“We are going in hard,” Rou Reynolds declares during …Meltdown, ushering in gut-rattling bass wobbles that make this cavernous arena feel more like the deepest belly of a warehouse rave. Enter Shikari are a rock band in the broadest sense – moshpits break out instantly – but their trademark is a zealous fusion of dubstep, emo and electro tied up in sociopolitical commentary of varying efficacy.
The St Albans quartet have a catalogue that varies so liberally that, for every song you swerve, there’s another that might be right up your street. Only they can say if their stylistic fluidity is completely organic or a box-ticking exercise, but they’re doing something right. Last year’s A Kiss for the Whole World, the band’s seventh album since 2007, was their first UK No 1 and tonight’s Leeds date marks the beginning of their first UK arena tour.
“Shall we test out this sound system?” frontman Reynolds asks. Their song Anaesthetist is perfect for the job. “You fucking spanner!” he screams, injecting inherently British humour into a scathing attack on healthcare privatisation. It darts from grime-flavoured verses to thrashy choruses, building to a crushing deathcore breakdown – and Reynolds is yet to whip his trumpet out. That happens on Jailbreak, as huge vertical lasers surround the stage. “Inside of you there’s a revolution waiting to happen”, Reynolds spits, before diving into a mass of bodies and disappearing out of view.
The band are no strangers to big stages – they’ve performed at scores of major festivals across Europe – and they ably match the arena scale here with a sensory tour de force. During Sssnakepit, the screen behind Rob Rolfe’s drum riser morphs into a moving, luminous green depiction of the Snake video game, which then switches to pogoing clown faces for The Jester’s big beat finale. Just when a change of pace is needed, Reynolds scales one of the giant, accompanying cuboid screens with his guitar for a solo rendition of Juggernauts. “I’m gonna play this one so slowly with so many dramatic pauses”, he says, playing up to the arena-rock cliche.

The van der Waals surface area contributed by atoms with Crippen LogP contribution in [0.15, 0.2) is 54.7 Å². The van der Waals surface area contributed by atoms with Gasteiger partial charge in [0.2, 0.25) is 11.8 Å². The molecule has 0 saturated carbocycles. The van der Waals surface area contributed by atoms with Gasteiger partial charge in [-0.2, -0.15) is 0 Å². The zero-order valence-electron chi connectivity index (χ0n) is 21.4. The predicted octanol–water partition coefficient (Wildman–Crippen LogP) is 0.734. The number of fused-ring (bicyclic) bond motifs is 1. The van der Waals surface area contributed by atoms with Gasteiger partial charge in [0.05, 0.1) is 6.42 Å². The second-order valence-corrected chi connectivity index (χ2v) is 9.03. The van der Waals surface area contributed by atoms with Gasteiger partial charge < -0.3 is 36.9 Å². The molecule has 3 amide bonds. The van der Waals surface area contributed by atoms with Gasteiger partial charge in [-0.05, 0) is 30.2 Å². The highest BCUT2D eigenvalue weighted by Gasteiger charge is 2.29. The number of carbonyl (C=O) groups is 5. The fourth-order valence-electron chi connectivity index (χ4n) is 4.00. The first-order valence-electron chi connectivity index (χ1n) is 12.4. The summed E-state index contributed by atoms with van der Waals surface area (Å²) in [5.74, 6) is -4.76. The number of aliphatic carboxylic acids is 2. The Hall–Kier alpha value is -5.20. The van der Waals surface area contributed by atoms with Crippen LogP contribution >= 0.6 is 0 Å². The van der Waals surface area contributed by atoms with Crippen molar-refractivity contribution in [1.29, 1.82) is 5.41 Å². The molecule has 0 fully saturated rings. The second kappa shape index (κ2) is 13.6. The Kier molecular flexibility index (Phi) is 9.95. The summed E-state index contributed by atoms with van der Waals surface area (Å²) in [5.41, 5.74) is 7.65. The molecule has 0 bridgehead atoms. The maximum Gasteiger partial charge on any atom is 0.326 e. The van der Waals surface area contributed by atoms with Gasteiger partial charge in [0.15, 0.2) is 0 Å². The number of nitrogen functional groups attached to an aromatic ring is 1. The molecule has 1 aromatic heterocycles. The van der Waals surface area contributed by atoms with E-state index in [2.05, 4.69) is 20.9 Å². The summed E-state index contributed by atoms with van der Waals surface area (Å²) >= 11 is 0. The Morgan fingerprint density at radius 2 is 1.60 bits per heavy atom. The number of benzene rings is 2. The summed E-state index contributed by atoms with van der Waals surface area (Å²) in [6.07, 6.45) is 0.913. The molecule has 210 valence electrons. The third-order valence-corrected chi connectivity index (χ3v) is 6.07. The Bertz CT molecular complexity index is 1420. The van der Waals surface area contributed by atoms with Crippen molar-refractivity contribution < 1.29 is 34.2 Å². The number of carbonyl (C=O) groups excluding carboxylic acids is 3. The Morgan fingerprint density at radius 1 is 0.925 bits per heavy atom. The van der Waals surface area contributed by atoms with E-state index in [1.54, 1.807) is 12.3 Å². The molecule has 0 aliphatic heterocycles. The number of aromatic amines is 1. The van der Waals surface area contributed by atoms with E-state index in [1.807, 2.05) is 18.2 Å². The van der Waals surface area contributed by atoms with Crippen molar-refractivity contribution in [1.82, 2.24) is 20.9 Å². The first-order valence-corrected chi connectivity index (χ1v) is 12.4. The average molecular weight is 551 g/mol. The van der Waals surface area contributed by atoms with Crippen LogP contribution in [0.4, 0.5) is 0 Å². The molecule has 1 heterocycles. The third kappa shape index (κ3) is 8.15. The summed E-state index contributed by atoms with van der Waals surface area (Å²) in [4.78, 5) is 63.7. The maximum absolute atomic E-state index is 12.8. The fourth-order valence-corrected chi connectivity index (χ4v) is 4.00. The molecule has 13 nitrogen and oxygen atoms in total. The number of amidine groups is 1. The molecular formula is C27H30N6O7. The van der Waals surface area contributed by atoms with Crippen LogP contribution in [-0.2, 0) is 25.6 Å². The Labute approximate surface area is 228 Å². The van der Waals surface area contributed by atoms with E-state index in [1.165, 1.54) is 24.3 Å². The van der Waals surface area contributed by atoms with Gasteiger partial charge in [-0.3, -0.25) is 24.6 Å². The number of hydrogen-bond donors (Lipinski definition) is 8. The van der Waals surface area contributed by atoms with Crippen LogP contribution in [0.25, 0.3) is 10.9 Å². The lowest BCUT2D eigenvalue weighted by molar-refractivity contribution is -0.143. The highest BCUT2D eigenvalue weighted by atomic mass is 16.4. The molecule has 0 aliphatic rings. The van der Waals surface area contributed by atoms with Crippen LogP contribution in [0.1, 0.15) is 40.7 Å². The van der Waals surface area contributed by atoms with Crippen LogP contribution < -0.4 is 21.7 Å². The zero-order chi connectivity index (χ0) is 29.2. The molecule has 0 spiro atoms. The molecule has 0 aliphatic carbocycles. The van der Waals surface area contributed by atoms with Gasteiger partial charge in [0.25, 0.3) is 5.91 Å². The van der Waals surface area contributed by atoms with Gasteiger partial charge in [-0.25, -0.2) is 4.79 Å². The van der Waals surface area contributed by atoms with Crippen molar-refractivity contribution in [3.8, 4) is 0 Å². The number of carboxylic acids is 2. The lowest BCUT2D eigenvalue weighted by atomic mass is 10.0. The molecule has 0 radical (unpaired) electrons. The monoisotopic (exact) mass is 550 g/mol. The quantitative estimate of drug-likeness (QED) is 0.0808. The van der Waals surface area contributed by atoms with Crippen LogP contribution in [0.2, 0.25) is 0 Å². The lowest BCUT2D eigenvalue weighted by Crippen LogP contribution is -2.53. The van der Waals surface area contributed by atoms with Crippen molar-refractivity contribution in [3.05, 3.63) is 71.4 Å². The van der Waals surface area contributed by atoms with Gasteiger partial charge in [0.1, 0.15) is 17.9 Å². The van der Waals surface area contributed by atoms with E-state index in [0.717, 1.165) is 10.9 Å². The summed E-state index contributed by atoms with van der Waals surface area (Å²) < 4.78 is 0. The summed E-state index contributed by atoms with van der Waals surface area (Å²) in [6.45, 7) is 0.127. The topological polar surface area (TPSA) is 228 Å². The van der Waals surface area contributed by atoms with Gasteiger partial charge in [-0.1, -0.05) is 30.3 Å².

Enter Shikari broke their band in the mid-2000s with the help of Myspace – when curating an audience on the internet was still a revolutionary act, and emo, striped windbreaker jackets and perfectly coiffed fringes were everywhere (they channel that era’s energy on 2006’s Sorry, You’re Not a Winner). Both the band and the thirtysomething fans in attendance have long retired the glow sticks and left the teenage growing pains behind, but this feels like the beginning of Enter Shikari’s greatest chapter as much as a victory lap two decades in the making.
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